© tg | 2010 | sv4-en
The internet has propelled us from recipients only to actual media producers, ready at all times. We publish texts, photos and videos on end and on all channels: anyone can publish and receive, anytime, from anywhere. Blogs, social networks, video- and photo-sites, podcasts, web-forums: our opportunities to communicate and to attract readers, viewers and listeners is now, finally, unlimited. On the one hand, that is.
However, we as inhabitants of the digitalised industry nations are also immersed in an abundance of information: any ideas are retrievable, immediately, here and now. What really counts, though, is to find the really nutritious fish in the muddy and crowded pond. We cannot just cast our close-meshed net – on hauling it inboard it would break due to the amount of fish. Our net was not made to catch entire shoals of fish. Angling with a rod and suitable bait in order to capture exactly what we need – that is what ‘making use of‘ means.
Numerous North American companies have already replaced casual Friday with e-mail-free Friday. The answering of hundreds of e-mails impairs the productivity of their employees to such an extent that the companies’ profits are threatening to decrease. “Time to get personal again“, is how seminar providers advertise their services in e-mail newsletters.
In a survey comparing concentration spans – commissioned by HP – students from the University of London were split into three groups: one was allowed to carry out a task without interruption, the second group was distracted every couple of minutes by e-mails and text messages, and the third group was given marihuana to smoke. Unsurprisingly, the first group received the highest points. However, those participants who were dazed from the drugs achieved much better results and were still decidedly more concentrated than the ones who were constantly faced with distraction. We can conclude: “Mind the crap”.
In the working world the awareness seems to gain ground that being available at all times leads to massive loss of concentration. More and more employees are allowed to work in their home offices without being distracted – from time to time even their notebook can remain in the office. So far so good – regarding the job.
Nevertheless, we are made to believe at every turn of the world wide web that it is only through the internet that we can keep in touch with our friends at all times. At every corner carnival barkers of vanity team up with temptation: invite your friends, contact them, send them pictures or a link or a feed, an event or at least a tweet, prod them, nudge them, bother them.
It seems paradox only at first sight that despite these unlimited opportunities of establishing contact people become increasingly isolated. After all, in communication quantity does in no way correlate to quality. More and more, though not inevitably, isolation leads to killing sprees with pump guns; it robs us of the possibility to experience our environments’ direct responses to our behaviour and our thoughts – that is, responses that go beyond LOL ;-). The only reason for a change in human behaviour lies in reflection. In words and deeds action rubs against reaction and thus catharsis can emerge as the common child of this encounter.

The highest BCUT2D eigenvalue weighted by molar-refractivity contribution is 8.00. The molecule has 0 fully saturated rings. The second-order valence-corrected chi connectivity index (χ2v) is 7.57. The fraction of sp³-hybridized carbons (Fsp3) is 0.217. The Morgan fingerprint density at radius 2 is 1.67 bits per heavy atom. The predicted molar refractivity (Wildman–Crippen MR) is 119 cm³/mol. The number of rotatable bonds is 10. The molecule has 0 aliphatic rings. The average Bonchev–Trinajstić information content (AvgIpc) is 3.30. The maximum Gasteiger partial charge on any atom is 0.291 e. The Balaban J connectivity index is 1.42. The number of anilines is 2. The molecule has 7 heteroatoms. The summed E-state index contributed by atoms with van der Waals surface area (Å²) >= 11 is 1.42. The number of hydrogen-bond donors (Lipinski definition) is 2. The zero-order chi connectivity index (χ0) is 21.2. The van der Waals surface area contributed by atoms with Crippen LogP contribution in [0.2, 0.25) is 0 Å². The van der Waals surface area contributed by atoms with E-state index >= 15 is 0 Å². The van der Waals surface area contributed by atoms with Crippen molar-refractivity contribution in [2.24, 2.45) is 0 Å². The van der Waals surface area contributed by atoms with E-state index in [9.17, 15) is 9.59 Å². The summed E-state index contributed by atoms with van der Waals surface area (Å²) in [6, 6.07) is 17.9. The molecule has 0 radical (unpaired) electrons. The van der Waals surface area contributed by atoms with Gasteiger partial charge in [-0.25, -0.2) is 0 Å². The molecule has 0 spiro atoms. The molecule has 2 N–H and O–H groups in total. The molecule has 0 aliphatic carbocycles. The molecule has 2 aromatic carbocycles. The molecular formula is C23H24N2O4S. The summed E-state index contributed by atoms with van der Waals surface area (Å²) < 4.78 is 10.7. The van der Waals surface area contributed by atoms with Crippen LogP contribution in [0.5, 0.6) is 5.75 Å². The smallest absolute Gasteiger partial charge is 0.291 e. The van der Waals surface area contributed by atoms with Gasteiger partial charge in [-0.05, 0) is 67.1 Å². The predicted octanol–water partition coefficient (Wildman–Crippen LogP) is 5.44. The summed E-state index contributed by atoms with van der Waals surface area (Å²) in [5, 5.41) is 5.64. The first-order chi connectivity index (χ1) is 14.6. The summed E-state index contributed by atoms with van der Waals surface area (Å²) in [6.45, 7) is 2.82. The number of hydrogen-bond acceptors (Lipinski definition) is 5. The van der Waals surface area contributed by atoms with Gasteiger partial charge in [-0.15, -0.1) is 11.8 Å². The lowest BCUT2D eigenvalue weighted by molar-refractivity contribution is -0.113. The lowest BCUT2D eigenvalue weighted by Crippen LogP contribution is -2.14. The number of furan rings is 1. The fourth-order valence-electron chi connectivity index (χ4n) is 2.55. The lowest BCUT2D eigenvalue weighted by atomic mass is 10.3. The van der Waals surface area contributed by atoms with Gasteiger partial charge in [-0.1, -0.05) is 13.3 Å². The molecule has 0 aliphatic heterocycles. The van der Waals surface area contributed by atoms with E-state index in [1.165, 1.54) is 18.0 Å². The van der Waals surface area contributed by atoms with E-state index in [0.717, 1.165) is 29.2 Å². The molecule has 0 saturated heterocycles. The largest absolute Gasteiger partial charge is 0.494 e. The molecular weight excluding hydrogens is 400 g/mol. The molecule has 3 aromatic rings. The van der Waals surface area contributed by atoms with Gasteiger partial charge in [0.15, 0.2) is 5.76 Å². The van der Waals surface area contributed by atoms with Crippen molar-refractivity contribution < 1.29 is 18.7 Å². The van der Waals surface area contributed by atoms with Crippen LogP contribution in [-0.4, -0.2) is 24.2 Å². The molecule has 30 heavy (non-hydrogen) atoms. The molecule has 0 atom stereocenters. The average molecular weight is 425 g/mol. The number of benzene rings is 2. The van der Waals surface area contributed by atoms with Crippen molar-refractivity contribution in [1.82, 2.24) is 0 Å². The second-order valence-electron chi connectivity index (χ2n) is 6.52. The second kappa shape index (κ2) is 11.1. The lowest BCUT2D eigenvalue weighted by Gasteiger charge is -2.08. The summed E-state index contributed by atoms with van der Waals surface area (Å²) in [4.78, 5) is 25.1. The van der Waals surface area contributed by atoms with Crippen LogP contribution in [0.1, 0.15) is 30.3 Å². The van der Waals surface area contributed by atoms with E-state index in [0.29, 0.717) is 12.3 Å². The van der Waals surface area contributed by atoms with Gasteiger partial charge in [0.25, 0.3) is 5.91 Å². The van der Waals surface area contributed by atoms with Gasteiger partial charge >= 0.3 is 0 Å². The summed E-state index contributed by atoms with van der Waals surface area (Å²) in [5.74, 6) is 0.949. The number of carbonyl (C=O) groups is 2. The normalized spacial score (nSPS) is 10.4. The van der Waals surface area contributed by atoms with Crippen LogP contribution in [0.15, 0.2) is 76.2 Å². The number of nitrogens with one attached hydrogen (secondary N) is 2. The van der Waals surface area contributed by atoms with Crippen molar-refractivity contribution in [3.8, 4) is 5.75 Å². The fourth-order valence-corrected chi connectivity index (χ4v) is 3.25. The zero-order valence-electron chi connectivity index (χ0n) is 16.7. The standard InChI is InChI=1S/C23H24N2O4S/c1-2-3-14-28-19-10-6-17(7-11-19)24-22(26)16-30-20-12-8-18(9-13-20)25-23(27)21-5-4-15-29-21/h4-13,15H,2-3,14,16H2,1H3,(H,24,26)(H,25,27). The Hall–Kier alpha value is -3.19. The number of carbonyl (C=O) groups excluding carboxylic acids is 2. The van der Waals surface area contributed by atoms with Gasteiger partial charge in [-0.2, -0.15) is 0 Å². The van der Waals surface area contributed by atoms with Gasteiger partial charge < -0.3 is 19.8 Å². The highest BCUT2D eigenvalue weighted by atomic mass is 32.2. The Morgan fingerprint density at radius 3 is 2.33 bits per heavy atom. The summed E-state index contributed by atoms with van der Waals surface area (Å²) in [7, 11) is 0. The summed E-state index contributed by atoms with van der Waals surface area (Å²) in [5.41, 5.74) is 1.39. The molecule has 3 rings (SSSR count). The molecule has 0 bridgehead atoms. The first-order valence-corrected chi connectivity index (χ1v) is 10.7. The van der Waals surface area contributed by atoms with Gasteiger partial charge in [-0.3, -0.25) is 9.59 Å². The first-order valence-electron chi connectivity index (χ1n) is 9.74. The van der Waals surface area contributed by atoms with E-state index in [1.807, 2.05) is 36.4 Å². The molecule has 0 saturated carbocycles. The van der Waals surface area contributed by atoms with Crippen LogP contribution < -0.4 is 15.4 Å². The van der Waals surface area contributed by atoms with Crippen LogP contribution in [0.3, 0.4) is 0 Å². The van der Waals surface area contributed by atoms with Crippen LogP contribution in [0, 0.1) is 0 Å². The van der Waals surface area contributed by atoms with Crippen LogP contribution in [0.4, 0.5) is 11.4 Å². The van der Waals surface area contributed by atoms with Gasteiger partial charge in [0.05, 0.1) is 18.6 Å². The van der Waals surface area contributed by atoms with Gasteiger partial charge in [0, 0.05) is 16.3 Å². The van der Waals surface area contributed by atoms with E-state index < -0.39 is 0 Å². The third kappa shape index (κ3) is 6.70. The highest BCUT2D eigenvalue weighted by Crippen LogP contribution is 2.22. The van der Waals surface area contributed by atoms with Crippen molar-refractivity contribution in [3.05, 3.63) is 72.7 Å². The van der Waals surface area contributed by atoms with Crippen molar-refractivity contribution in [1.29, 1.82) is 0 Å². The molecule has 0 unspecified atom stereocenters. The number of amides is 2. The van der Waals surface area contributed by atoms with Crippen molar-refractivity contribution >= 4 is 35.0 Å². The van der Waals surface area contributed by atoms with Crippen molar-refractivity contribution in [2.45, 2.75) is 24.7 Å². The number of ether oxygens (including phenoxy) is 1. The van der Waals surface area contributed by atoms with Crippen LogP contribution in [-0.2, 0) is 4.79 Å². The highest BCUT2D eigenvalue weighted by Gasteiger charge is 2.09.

Thus, the time could have come to replace Facebook with Face to Face. With someone else and a cup of tea in a café, going for a walk in the woods or at home over a glass of wine in front of an open fireplace.
It might not always be comfortable to exchange our condensed communicating with the masses for a good old personal encounter. At times more strenuous, always more time consuming and impossible to measure in number of contacts and hence not competitive – but unequalled in depth.
Life is not a huge spa hotel and also no leisure park. In many discourses my desire for a hedonistic adventure effect has to be dropped off at the main entrance. What can develop instead, though, is an unexpected and often not even hoped for expansion of my thoughts. Being confronted with something new, even and especially when it comes to the verbalising of thoughts yet unknown to us, is the basis for our growth as a humans.
Particularly language that is adapted to the situation creates profoundness as there is a fundamental difference in whether I post my thoughts to the world in easily digestible appetisers or in whole, connected sentences. Do I choose lumps of language that are generally comprehensible and agree on this lowest common denominator, or do I direct my words to the one and only addressee of my thoughts. Direct communication with one person when it comes to content as well as format. Put into a language that only has to be geared to and restricted by the two participants whose lowest common denominator is not downgraded by hundreds of other users, but can at times go beyond its own limits because there is enough time, space and patience for an explanation.
Proper profoundness can only be achieved in a completely intimate communicative situation. When one is listening while the other one is speaking. When I can be brought to understand the other’s thoughts through questions and prompt answers – even if I have not comprehended them at first. When I combine language with immediate reaction in sound, gesture and facial expression, continuously adjust it within the communication process – without the intervals exacted from technology – and am not only free to deal with my counterparts utterances but have to deal with them.
Shall we thus immediately turn off all e-mail, IM chats and twitter feeds? No, we should not go entirely without these, but ‘make use of’ them consciously: hence, it’s time to open your Facebook account, click on a friend… and arrange to meet face to face.